links for 2010-07-22

  • Every so often I've seen the word "biodynamic." The Seven Stars yogurt in our fridge, for instance, claims to be "biodynamic." What does that word mean? A cursory search revealed that it means more organic than organic, a higher level of quality and environmental friendliness. That is wrong. In fact, biodynamics is batshit insane. It involves astrology, the occult, communing with the spirit world, homeopathy, and little underground gnomes that push plants up to help them grow. Seriously. Read this article. It's a hoot.
  • There are two ATMs at the south pole. This is an interview with the guy who is in charge of them.
  • Jeff Bezos' remarks to the 2010 class of Princeton are surprisingly interesting (and brief). The thesis statement is that it's better to be kind than clever. That's an important lesson, one that I must constantly relearn.
  • I think I'm drooling a little.
    (tags: trivia science)
  • If you want to use your iPhone's 3G signal to provide internet access to your laptop via its WiFi, you've got pay AT&T $20 month. Why? Because they can. Apple enforces this on their behalf by prohibiting any iPhone software that provides this tethering service. So this 15-year-old kid, Nick Lee, made what appeared to be a lousy bit of software—another flashlight program—but that is secretly a tethering app. While you're running it, your computer has internet access through your phone. Apple approved it, not having inspected in closely and people were briefly able to download it and tether their laptops. But word got out, of course, and Apple shut it down. Very impressive, Nick Lee! Not impressive, Apple.
  • I read this great blog entry about a month ago that is still with me, and thus is worth sharing. It's a list of mistaken assumptions that programmers make about names. For programmers, this will be very frustrating to read, because this isn't a best practices guide, but rather a list of things that you'd be wrong to assume. Millions of people don't have last names. Millions of people have a given name as their last name and a family name as their first name. Millions of people's names change during their lives. Software—like this very blog's comment form—must allow for these and many other realities of names. (Related fun fact for website developers: Ireland has no postal codes…except in Dublin.)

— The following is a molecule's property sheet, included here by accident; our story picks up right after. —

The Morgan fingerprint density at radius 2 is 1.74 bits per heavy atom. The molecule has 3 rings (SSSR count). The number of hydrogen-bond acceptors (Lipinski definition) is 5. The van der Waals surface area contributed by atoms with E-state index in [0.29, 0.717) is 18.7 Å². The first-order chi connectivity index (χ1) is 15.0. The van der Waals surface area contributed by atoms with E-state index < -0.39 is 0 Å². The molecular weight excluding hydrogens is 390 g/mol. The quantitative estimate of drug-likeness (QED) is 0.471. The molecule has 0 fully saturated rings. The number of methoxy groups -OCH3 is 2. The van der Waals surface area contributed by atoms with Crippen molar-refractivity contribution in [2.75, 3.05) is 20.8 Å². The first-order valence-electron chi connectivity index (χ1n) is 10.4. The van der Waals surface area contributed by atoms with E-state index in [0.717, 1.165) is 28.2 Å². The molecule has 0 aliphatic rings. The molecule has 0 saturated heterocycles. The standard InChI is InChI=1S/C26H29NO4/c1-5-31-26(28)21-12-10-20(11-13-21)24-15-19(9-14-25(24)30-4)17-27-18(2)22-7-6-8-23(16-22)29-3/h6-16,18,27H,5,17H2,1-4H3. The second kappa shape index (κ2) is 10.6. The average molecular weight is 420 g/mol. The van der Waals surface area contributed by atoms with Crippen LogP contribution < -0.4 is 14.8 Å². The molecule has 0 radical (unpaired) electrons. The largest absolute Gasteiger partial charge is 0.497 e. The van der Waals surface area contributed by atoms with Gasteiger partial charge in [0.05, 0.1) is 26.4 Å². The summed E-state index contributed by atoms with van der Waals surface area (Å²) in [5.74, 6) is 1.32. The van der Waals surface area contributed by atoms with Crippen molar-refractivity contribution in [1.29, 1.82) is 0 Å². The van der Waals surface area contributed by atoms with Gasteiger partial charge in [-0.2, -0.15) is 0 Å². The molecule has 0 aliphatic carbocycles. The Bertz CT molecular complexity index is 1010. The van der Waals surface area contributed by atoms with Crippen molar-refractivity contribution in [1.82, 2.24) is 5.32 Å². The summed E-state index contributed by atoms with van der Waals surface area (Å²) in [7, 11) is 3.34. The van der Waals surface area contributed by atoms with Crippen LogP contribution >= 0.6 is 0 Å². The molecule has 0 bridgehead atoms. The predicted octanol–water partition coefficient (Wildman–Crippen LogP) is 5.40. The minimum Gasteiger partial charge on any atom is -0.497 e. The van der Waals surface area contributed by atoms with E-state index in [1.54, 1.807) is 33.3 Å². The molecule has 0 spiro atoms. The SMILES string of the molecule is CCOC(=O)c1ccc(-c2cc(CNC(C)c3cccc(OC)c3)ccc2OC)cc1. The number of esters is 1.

• A study of 400,000 European adults over five years found that calories from meat cause more weight gain. That is, 500 calories per day from meat causes more weight gain than 500 calories from other foods. Which doesn't bode well for high-protein diets. Note that this study only determines correlation, and people's final weights were self-reported.
    (tags: health food meat)

34 thoughts on “links for 2010-07-22”

  1. Biodynamic is to agriculture as homeopathic is to medicine. Interestingly, Rudolf Steiner also is the guy who came up with the Waldorf educational philosophy.

  2. I’m not sure I’m a better person for having read that list of misconceptions. A world where viking helmets don’t have horns == a world that is turned upside down.

  3. This year I am trying out some biodynamic principles in my garden. Specifically, I am planting, cultivating, and harvesting according to the dates recommended by the biodynamic calendar. The calendar is actually based upon traditions that have been used by farmers for a long time (check out the farmer’s almanac).

    I don’t know how it will turn out – I am documenting the results in my garden journal for comparison to prior years. Perhaps next year I will try some of the preparations as well.

    I did not read the article, so I can’t speak to its accuracy. However, to describe the biodynamic approach to gardening as “batshit insane” based upon reading one article and without having researched it more thoroughly reflects ignorant narrow-mindedness I would never have expected from you, Waldo.

    C’mon, you have a garden. Try a more scientific approach to understanding this. :)

  4. However, to describe the biodynamic approach to gardening as “batshit insane” based upon reading one article and without having researched it more thoroughly reflects ignorant narrow-mindedness I would never have expected from you, Waldo.

    Seriously, read the article. :) As I wrote, it involves magical creatures who alternately kill or help plants, conversations with ghosts, and other assorted woo-woo.

    Try a more scientific approach to understanding this.

    That’s just it—the studies all show it’s worthless, no better than organic, and in some cases worse. When challenged on this, the author was told that you just have to believe in it, and if you don’t, then you can’t understand. That’s not science—that’s just nuts!

  5. Waldo, I got the impression that you based your opinion of biodynamic gardening solely on the referenced article, which is clearly biased. (Yep, I read it.)

    If you have done your usual thorough researching and still think it is, “batshit insane,” well, we are all entitled to our opinions. =)